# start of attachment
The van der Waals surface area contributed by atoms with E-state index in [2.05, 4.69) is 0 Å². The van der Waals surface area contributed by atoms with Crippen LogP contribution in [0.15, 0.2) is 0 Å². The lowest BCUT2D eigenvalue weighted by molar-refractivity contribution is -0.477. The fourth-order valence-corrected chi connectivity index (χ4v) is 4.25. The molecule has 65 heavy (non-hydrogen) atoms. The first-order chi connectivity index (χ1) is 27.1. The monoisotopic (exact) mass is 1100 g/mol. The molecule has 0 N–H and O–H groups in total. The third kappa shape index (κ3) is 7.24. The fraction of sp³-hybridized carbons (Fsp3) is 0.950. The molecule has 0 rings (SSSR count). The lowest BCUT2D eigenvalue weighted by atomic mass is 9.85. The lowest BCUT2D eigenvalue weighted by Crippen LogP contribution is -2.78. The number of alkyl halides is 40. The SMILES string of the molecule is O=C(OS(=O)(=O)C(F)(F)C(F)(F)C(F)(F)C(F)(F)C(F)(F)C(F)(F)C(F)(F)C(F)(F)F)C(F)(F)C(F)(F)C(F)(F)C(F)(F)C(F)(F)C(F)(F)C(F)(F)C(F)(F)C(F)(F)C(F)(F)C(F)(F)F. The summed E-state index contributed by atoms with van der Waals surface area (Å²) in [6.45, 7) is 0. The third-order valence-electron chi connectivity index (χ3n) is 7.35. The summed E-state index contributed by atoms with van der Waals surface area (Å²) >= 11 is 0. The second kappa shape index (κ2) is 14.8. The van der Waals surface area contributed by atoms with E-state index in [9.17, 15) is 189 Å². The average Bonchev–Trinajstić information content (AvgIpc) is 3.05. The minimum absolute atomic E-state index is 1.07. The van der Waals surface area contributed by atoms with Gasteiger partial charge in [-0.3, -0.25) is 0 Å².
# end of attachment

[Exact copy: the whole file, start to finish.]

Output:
The van der Waals surface area contributed by atoms with E-state index in [2.05, 4.69) is 0 Å². The van der Waals surface area contributed by atoms with Crippen LogP contribution in [0.15, 0.2) is 0 Å². The lowest BCUT2D eigenvalue weighted by molar-refractivity contribution is -0.477. The fourth-order valence-corrected chi connectivity index (χ4v) is 4.25. The molecule has 65 heavy (non-hydrogen) atoms. The first-order chi connectivity index (χ1) is 27.1. The monoisotopic (exact) mass is 1100 g/mol. The molecule has 0 N–H and O–H groups in total. The third kappa shape index (κ3) is 7.24. The fraction of sp³-hybridized carbons (Fsp3) is 0.950. The molecule has 0 rings (SSSR count). The lowest BCUT2D eigenvalue weighted by atomic mass is 9.85. The lowest BCUT2D eigenvalue weighted by Crippen LogP contribution is -2.78. The number of alkyl halides is 40. The SMILES string of the molecule is O=C(OS(=O)(=O)C(F)(F)C(F)(F)C(F)(F)C(F)(F)C(F)(F)C(F)(F)C(F)(F)C(F)(F)F)C(F)(F)C(F)(F)C(F)(F)C(F)(F)C(F)(F)C(F)(F)C(F)(F)C(F)(F)C(F)(F)C(F)(F)C(F)(F)F. The summed E-state index contributed by atoms with van der Waals surface area (Å²) in [6.45, 7) is 0. The third-order valence-electron chi connectivity index (χ3n) is 7.35. The summed E-state index contributed by atoms with van der Waals surface area (Å²) >= 11 is 0. The second kappa shape index (κ2) is 14.8. The van der Waals surface area contributed by atoms with E-state index in [9.17, 15) is 189 Å². The average Bonchev–Trinajstić information content (AvgIpc) is 3.05. The minimum absolute atomic E-state index is 1.07. The van der Waals surface area contributed by atoms with Gasteiger partial charge in [-0.3, -0.25) is 0 Å².